June Martin's statement: June Martin was born in Leeds and educated at Crossgates Secondary School. After a year’s clerical work, being a member of Friends of the Earth she was keen to work on environmental issues and became a Community Service Volunteer working at the Futures Studies Centre in Hyde Park, Leeds. There she became involved with the anti-nuclear movement and developed an interest in organic farming, conservation and alternative technology. In 1981 she formed Harehills peace group. By 1990 June had studied herbal medicine, homeopathy, meditation and philosophy and also gained qualifications in counselling, and aromatherapy massage.
In 1995 she met and became close friends with Jennifer Mussakanya and in 1999 June moved with her family to Denholme Bradford.
When in 2002 there was a terrible drought in Zambia, Jenny’s parents were in danger of starvation, so June began to raise money for famine relief, which was sent through the church in Mpika. As more people became involved this developed into Mpika Relief Fund which gained charitable status in 2004 when a small shop was opened in Denholme.
In 2005 Jenny, June and her twin daughters travelled to Zambia where they purchased the present building and land that was to become Mpika Village of Hope Orphanage and Peniel School. Jenny remained in Zambia and is the director of the project there. June remained in England and has continued to raise funds and expand the charity to the present day. She is presently writing a book to be published in 2016.
Tina Watkin's statement: I’ve lived in Denholme 38 years meeting June Martin 11 years ago. I wrote the Denholme news column for the T&A. June asked me if I would be interested in joining her setting up a charity shop supporting orphans in Zambia. Wonderful idea I thought, being a charity shop ‘follower’. “Will you be a Trustee?” “Will I loose my house?” I said. “NO!” “Well OK”. I was hooked and able to advertise events in the T&A publicity machine.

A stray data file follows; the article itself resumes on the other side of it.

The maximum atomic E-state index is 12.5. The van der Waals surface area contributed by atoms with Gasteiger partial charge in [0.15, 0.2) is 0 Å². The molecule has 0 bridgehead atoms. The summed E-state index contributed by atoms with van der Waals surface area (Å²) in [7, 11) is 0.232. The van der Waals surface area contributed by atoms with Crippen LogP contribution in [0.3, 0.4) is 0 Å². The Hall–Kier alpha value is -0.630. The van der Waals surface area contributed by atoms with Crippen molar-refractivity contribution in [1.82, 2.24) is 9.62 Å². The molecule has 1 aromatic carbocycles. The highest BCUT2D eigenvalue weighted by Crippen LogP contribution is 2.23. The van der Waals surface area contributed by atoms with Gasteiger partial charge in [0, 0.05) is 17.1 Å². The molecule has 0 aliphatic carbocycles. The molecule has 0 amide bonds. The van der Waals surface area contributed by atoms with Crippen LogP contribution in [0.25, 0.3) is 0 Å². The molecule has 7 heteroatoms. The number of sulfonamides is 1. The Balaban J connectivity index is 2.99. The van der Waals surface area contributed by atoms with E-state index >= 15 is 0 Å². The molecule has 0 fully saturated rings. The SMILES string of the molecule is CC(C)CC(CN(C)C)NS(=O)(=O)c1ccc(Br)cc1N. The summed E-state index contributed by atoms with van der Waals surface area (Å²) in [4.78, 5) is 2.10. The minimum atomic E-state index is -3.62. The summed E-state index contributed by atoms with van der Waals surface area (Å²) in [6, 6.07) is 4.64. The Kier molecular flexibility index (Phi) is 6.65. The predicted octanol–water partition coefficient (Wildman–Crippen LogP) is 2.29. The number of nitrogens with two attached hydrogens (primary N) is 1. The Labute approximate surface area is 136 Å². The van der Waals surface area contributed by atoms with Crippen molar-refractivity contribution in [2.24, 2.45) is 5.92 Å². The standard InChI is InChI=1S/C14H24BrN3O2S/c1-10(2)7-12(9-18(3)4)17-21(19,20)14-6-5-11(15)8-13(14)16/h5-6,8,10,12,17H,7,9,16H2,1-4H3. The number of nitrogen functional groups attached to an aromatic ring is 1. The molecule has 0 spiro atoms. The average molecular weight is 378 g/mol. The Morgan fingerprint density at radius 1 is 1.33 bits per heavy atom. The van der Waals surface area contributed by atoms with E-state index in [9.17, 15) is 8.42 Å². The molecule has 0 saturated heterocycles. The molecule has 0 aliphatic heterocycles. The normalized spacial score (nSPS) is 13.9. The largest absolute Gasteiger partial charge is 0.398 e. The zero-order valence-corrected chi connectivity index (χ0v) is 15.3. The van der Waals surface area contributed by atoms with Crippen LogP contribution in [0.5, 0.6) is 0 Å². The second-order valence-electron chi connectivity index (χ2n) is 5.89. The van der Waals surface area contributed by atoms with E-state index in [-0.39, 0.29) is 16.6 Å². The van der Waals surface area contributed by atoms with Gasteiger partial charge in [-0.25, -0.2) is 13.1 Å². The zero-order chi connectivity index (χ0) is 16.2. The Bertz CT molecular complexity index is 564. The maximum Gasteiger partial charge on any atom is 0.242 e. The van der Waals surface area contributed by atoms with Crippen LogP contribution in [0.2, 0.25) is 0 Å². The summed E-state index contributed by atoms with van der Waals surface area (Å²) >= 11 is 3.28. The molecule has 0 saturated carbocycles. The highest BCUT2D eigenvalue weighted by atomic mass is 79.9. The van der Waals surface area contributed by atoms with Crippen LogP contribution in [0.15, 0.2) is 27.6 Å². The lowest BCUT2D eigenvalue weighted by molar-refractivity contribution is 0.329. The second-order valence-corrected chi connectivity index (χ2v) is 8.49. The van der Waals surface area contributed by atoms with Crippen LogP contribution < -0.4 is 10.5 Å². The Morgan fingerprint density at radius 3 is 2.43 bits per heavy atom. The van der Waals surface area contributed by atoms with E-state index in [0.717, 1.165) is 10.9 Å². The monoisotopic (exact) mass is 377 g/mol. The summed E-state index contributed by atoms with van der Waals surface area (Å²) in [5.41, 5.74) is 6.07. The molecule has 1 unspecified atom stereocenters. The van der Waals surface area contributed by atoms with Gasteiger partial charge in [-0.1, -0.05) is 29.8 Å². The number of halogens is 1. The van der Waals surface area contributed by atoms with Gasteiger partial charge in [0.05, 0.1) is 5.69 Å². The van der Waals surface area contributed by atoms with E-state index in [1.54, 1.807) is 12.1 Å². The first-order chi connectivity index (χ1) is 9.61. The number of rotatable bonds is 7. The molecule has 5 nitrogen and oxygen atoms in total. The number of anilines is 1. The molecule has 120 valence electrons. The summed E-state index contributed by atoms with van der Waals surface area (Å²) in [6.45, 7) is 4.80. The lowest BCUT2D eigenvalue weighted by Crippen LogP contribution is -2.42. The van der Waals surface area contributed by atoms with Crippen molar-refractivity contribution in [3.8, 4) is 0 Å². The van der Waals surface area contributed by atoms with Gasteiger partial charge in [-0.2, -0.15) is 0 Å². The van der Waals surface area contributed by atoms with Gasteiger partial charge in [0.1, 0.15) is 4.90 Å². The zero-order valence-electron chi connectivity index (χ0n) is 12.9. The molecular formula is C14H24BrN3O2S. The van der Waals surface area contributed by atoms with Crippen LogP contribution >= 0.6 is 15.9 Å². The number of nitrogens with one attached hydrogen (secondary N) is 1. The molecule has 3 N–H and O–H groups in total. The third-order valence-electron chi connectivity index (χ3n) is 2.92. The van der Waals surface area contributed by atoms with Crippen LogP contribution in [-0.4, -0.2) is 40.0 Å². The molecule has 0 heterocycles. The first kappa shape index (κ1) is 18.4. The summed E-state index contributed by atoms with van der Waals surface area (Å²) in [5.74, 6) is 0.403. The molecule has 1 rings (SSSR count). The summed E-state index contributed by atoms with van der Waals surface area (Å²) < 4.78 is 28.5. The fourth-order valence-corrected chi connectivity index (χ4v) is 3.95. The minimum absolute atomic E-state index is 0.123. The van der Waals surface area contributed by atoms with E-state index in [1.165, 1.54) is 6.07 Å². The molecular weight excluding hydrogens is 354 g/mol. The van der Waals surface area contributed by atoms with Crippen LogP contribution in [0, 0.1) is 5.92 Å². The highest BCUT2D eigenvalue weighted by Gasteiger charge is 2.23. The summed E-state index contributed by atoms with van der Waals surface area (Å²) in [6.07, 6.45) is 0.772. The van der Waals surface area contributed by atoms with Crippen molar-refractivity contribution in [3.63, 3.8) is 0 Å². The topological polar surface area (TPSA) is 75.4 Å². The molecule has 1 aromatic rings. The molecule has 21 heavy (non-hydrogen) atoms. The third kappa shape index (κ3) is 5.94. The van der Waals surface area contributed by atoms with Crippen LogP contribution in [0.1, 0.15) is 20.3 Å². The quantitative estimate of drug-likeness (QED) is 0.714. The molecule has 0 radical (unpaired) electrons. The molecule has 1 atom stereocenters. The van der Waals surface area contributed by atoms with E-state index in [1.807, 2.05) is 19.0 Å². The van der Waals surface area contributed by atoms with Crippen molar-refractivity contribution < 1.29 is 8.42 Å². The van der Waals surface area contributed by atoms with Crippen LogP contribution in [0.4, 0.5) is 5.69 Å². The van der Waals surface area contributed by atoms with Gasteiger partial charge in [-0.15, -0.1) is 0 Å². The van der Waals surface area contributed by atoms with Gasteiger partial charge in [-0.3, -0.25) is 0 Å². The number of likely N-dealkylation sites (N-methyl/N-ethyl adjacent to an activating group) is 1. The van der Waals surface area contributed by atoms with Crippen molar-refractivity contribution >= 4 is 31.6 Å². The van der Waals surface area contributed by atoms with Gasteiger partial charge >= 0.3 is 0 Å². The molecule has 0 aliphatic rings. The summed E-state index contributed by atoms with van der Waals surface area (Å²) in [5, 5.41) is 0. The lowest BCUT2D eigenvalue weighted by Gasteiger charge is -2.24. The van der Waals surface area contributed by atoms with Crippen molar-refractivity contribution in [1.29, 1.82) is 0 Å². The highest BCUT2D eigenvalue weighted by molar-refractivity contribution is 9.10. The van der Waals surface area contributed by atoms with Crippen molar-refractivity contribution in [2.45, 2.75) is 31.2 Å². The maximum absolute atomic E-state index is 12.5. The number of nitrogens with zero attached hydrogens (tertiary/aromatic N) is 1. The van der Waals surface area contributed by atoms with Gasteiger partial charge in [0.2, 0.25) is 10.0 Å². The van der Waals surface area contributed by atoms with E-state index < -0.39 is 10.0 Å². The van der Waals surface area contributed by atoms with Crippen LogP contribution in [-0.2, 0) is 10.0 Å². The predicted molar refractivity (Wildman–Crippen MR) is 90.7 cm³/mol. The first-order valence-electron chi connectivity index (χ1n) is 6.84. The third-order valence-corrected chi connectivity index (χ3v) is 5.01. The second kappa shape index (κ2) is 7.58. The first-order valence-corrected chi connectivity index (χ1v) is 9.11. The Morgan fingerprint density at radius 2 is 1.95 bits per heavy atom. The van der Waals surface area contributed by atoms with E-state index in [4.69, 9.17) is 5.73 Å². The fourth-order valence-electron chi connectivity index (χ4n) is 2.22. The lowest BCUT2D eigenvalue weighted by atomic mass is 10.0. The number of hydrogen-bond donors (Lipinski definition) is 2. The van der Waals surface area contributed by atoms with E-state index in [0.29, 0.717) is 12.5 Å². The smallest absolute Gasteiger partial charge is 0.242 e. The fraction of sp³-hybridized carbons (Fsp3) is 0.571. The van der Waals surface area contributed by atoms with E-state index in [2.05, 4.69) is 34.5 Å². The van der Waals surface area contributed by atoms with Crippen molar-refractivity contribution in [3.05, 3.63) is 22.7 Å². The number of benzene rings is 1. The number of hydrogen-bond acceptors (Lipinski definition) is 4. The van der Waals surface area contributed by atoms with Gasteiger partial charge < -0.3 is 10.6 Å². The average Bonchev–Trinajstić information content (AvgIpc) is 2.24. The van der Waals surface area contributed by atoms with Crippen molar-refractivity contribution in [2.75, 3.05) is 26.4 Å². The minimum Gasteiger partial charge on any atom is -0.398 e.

I’ve leafleted Denholme with her and delivered newsletters occasionally. I dare not work the shop too often, ‘cause I’d buy everything, so I organise money sent to Africa, keep my eye on the gift aid, collect goods from friends far and wide and occasionally get involved in office work I’m 72 this April and still have four voluntary jobs, one of which is presenter on BCB radio 106.6fm, where I’m able to offer LIVE air time to June and Co to promote Mpika Relief.
I support 9 year old Marianna and hope to visit her perhaps next year. For my 70th birthday, I asked friends for donations instead of gifts and raised £750 for our orphanage fund. Being a volunteer is purposeful and rewarding; join us and give it a try.
Shirley Crowther's statement: I first became involved in the Mpika Village of Hope in 2010 when I started dropping in to the Denholme store on my way to visit my parents. It is impossible to call in without becoming aware of the incredible love that June and the gang have for the children.
As I was a primary school teacher at that time, I also have a great deal of affection for young children, especially if they are vulnerable. One thing led to another and when June visited the orphanage in 2011 I wished that I had gone when I saw the photos on her return. When my mother died I was left some money and immediately thought that she would have loved for me to use it to go to Africa and meet these children and, of course, Jenny.
In 2012 I visited Mpika in Zambia to meet the children in the Village of Hope orphanage, a charity very dear to my heart. I sponsor John Sinkala, one of the children who lives there; he is the same age as our grandson Ira. It was the most wonderful experience which I will never forget. I now use the photos I took at Mpika to present awareness talks to groups of interested people.
My mission is that everyone should know about the great work that is happening at our wonderful orphanage in Zambia.